Personalization relies on a dynamic profile of interest built for each of our CRM users. The idea is pretty simple: whenever a user interacts with Salesforce, we learn something. Behavioral analysis of recent interactions with records reveals 1) which objects a particular user has been predominantly handling and whether it is a standard Salesforce object such as account or opportunity or a custom object known only by the user’s organization, and 2) which values of any standard or custom field within any object the user has been mostly interested in.
Combining user search profiles with user search activities (more precisely, clicked records in search results) at a global scale across all of Salesforce enables us to efficiently train machine and deep learning based personalized ranking algorithms. Given a user and a query, a first algorithm leverages the user profile to rank objects based on their likelihood to match the user’s query intent. Next, algorithms at the object level rank matching records, boosting records with field values matching the user profile. The size of the boost is determined by the strength of the user interest for a given field value and the relative importance of the field itself.
To illustrate the object level algorithms, consider two Salesforce users, Kara and Ben. Kara and Ben are both sales executives but they are each interested in different regions. Their dynamic user search profiles reveal that for accounts, Kara is 60% more likely to interact with records in the east, whereas Ben is 10% more likely to interact with these same accounts. Kara is also 50% more likely to interact with records in the health industry, whereas Ben is 10% likely to interact with this same industry. On the other hand, the account ML algorithm determined that industry is twice more important than region field. When Kara searches for an Acme account, the ranking algorithm will return first the Acme United Corporation record located in the central region but in the health industry. The same search for Ben will return the Acme Technologies record which matches both of his field value preferences.
An interesting challenge was how to learn the relative importance of custom fields which are inherently specific to a single organization. We solved this problem leveraging Salesforce’s extensive customization capabilities. This is better explained with an example. Salesforce administrators at a given organization can customize the search result layout by selecting which fields should be shown in search results for each object. This informs us that these selected fields, regardless of what they are, are critical for finding the right record. In other words, the selected fields in the search result layout share the same business function. This gives us the opportunity to learn the relative importance of the search result layout itself in a global manner (as the business function is understood by all organizations). From this we can infer the relative importance of the fields in the search result layout — — including custom fields — — by assigning the search result layout importance to each of the selected fields, even without knowing the content of the custom fields.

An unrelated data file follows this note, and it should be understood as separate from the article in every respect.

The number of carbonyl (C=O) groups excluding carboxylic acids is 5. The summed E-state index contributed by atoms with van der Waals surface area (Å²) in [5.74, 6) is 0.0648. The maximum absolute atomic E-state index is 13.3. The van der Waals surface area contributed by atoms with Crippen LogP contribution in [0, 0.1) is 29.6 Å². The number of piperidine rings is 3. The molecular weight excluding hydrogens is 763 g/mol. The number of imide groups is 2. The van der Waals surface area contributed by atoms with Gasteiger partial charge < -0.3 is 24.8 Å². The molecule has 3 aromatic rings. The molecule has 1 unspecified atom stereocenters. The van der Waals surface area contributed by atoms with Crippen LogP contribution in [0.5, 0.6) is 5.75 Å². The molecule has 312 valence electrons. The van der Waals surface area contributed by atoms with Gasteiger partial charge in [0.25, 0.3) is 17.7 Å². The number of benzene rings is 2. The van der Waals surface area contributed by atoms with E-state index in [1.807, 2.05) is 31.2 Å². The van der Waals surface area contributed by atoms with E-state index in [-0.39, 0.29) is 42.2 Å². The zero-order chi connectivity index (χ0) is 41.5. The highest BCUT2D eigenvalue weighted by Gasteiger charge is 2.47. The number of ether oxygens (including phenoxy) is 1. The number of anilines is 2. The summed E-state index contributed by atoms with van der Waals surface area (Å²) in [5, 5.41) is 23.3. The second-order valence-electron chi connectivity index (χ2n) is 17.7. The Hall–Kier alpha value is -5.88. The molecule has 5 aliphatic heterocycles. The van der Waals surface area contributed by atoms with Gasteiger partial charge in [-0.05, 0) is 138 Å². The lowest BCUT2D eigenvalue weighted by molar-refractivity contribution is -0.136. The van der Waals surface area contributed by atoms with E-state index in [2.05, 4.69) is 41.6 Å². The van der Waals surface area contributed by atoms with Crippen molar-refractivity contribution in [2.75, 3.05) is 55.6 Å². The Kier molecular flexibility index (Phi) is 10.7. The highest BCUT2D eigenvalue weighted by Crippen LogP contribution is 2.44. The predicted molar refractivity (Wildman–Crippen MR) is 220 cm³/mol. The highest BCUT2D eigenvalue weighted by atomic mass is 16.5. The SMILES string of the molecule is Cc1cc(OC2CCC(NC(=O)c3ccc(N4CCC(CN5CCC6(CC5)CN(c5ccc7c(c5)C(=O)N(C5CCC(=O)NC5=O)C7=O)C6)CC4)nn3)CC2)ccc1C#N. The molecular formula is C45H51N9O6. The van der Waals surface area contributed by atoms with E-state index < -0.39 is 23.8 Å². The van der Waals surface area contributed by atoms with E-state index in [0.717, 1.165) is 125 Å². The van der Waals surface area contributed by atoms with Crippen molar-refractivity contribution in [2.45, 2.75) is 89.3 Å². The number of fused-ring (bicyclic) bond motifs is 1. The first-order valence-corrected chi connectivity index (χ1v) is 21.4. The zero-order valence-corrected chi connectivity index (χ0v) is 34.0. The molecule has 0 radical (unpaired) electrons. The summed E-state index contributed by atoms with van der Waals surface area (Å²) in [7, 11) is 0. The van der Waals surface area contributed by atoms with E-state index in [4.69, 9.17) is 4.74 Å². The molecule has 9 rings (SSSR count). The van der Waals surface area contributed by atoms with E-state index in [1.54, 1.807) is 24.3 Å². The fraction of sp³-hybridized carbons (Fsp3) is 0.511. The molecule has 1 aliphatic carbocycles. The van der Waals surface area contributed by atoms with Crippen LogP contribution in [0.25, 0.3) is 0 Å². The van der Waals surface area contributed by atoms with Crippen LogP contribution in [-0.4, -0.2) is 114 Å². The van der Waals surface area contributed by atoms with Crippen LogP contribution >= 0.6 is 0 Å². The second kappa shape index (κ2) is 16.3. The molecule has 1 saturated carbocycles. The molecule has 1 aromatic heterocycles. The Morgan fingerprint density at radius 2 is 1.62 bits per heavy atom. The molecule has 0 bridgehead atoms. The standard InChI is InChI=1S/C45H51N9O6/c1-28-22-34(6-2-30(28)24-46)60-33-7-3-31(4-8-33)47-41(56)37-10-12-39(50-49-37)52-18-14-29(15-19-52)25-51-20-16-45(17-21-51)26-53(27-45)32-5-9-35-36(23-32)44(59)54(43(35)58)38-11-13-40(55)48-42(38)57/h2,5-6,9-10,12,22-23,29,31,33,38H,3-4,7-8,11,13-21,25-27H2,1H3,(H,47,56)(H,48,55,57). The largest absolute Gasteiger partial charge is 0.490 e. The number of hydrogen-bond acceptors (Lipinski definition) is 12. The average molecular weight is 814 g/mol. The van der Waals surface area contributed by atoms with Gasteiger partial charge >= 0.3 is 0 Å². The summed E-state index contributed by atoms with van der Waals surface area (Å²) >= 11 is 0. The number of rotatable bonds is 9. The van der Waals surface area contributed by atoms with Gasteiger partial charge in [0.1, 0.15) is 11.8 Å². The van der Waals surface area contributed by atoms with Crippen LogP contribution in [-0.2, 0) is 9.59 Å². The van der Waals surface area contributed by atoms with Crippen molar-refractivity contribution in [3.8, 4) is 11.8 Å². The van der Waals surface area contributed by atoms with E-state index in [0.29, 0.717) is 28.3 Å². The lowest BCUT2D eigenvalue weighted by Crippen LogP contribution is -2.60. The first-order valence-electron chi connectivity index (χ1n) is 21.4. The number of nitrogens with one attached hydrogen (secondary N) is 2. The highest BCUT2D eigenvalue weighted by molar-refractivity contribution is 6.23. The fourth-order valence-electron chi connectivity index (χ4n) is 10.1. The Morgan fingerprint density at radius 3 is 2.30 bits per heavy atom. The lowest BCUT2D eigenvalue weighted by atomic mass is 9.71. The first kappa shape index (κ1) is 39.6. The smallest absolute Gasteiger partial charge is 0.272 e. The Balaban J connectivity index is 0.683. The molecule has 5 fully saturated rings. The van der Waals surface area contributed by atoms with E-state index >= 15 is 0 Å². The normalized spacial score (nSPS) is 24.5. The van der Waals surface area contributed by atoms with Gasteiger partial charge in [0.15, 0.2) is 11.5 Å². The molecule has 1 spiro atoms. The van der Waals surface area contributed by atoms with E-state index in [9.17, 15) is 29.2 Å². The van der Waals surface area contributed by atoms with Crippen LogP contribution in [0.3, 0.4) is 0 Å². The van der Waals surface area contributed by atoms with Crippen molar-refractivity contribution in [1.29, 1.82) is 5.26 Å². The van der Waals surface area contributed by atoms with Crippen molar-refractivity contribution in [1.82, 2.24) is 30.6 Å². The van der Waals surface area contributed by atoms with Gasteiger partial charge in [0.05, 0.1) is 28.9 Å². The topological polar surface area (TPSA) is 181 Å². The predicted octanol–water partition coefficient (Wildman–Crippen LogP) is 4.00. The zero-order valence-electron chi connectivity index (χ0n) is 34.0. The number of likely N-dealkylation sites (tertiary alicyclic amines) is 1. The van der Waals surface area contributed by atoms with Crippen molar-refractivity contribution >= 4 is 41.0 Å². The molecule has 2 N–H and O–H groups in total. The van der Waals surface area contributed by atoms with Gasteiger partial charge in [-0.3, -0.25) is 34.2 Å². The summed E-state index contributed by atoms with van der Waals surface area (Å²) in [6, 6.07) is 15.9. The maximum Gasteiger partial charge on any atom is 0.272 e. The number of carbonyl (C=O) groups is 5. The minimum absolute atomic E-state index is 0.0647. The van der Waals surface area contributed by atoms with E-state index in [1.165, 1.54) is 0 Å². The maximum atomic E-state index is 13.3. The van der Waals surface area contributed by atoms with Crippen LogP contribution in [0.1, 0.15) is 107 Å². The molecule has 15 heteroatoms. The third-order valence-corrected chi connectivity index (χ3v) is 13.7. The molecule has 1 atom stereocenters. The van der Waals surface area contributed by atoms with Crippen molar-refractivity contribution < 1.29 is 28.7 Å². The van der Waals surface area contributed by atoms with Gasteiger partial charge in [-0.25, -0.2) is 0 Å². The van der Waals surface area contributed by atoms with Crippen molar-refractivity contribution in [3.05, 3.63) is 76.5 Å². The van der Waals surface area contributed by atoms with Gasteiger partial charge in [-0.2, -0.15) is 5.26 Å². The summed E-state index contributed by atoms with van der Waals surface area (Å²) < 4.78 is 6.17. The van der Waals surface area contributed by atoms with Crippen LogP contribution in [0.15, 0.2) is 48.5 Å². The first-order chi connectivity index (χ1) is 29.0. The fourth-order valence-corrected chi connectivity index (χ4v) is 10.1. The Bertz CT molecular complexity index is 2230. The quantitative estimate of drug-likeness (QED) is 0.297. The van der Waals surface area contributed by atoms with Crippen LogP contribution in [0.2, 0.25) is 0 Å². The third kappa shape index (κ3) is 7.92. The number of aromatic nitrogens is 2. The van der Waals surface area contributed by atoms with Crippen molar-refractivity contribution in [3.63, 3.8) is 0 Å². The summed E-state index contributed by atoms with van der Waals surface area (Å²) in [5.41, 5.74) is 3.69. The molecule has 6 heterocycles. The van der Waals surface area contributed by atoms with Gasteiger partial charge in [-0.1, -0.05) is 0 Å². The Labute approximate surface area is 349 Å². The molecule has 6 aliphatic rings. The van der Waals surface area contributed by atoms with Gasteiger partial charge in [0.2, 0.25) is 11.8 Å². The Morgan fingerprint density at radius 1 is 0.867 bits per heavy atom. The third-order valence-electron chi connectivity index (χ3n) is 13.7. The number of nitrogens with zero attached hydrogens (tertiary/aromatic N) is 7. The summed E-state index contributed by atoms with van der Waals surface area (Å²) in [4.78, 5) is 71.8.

It is important to note that user search profiles are currently constructed on the fly at query time and never stored to preserve data privacy of Salesforce customers.
Natural Language Queries
Einstein Search enables more natural language search via conceptual queries. A common task on Salesforce is to create a filtered object list/report, which takes many steps and cannot be done via keyword based search. Our initial conceptual queries solve this problem. Suppose that Ben is looking for his new Acme opportunities last month. The only thing he has to do now is type exactly this: ‘my new acme opportunities last month’.
We have trained a deep learning model that identifies likely concepts in query terms. Likely concepts include the top Salesforce objects of Account, Opportunity, Contact, Lead and Cases as well as the concepts of Person, Company, Ownership, Status, Location and Time. In Ben’s query there is a term — — new — -, which is not part of the likely concepts. In that case, our deep learning model assigns it to the unknown category.
If a Person or Company concept is detected we then try to resolve it to specific records for this particular user using the personalized search described above.
To resolve unlikely concepts we use picklists. Picklists are Salesforce’s primary way to customize a record state and are commonly used for narrowing object lists. We have developed an advanced matching algorithm that compares unresolved terms against picklists and return the ones that match. In our example, the opportunity object has a standard picklist called StageName, that happens to match on the unresolved term ‘new.’
At this time we are ready to generate a personalized structured query via SOQL (Salesforce Object Query Language) to retrieve the list of relevant records for Ben. This is how we use AI, Natural Language Processing and Salesforce customizations to introduce users to natural search.
Read more on Einstein Search capabilities here.